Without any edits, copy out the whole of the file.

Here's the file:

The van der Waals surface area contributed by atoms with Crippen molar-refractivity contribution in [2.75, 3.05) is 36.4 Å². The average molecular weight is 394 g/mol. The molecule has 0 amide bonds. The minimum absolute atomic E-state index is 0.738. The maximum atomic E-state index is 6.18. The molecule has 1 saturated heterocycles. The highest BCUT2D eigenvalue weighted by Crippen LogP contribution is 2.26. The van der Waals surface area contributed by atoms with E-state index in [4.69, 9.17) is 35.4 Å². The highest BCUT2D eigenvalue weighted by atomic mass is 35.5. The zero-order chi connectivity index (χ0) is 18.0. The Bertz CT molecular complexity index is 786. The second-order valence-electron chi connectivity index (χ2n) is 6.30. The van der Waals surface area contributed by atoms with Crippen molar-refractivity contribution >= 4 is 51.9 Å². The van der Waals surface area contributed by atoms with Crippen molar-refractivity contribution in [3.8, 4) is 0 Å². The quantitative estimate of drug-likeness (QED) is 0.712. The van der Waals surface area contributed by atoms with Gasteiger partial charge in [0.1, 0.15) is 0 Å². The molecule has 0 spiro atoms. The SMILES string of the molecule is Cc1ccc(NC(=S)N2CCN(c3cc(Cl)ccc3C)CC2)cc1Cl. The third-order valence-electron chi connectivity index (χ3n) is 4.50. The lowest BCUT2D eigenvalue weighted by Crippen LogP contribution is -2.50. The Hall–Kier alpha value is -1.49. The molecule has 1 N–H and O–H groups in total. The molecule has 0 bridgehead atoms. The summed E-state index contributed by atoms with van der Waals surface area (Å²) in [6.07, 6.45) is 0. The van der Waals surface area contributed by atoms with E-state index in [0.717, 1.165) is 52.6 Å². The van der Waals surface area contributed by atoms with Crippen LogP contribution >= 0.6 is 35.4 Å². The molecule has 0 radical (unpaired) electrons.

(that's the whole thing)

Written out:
The van der Waals surface area contributed by atoms with Crippen molar-refractivity contribution in [2.75, 3.05) is 36.4 Å². The average molecular weight is 394 g/mol. The molecule has 0 amide bonds. The minimum absolute atomic E-state index is 0.738. The maximum atomic E-state index is 6.18. The molecule has 1 saturated heterocycles. The highest BCUT2D eigenvalue weighted by Crippen LogP contribution is 2.26. The van der Waals surface area contributed by atoms with E-state index in [4.69, 9.17) is 35.4 Å². The highest BCUT2D eigenvalue weighted by atomic mass is 35.5. The zero-order chi connectivity index (χ0) is 18.0. The Bertz CT molecular complexity index is 786. The second-order valence-electron chi connectivity index (χ2n) is 6.30. The van der Waals surface area contributed by atoms with Crippen molar-refractivity contribution >= 4 is 51.9 Å². The van der Waals surface area contributed by atoms with Crippen molar-refractivity contribution in [3.8, 4) is 0 Å². The quantitative estimate of drug-likeness (QED) is 0.712. The van der Waals surface area contributed by atoms with Gasteiger partial charge in [0.1, 0.15) is 0 Å². The molecule has 0 spiro atoms. The SMILES string of the molecule is Cc1ccc(NC(=S)N2CCN(c3cc(Cl)ccc3C)CC2)cc1Cl. The third-order valence-electron chi connectivity index (χ3n) is 4.50. The lowest BCUT2D eigenvalue weighted by Crippen LogP contribution is -2.50. The Hall–Kier alpha value is -1.49. The molecule has 1 N–H and O–H groups in total. The molecule has 0 bridgehead atoms. The summed E-state index contributed by atoms with van der Waals surface area (Å²) in [6.07, 6.45) is 0. The van der Waals surface area contributed by atoms with E-state index in [0.717, 1.165) is 52.6 Å². The van der Waals surface area contributed by atoms with Crippen LogP contribution >= 0.6 is 35.4 Å². The molecule has 0 radical (unpaired) electrons.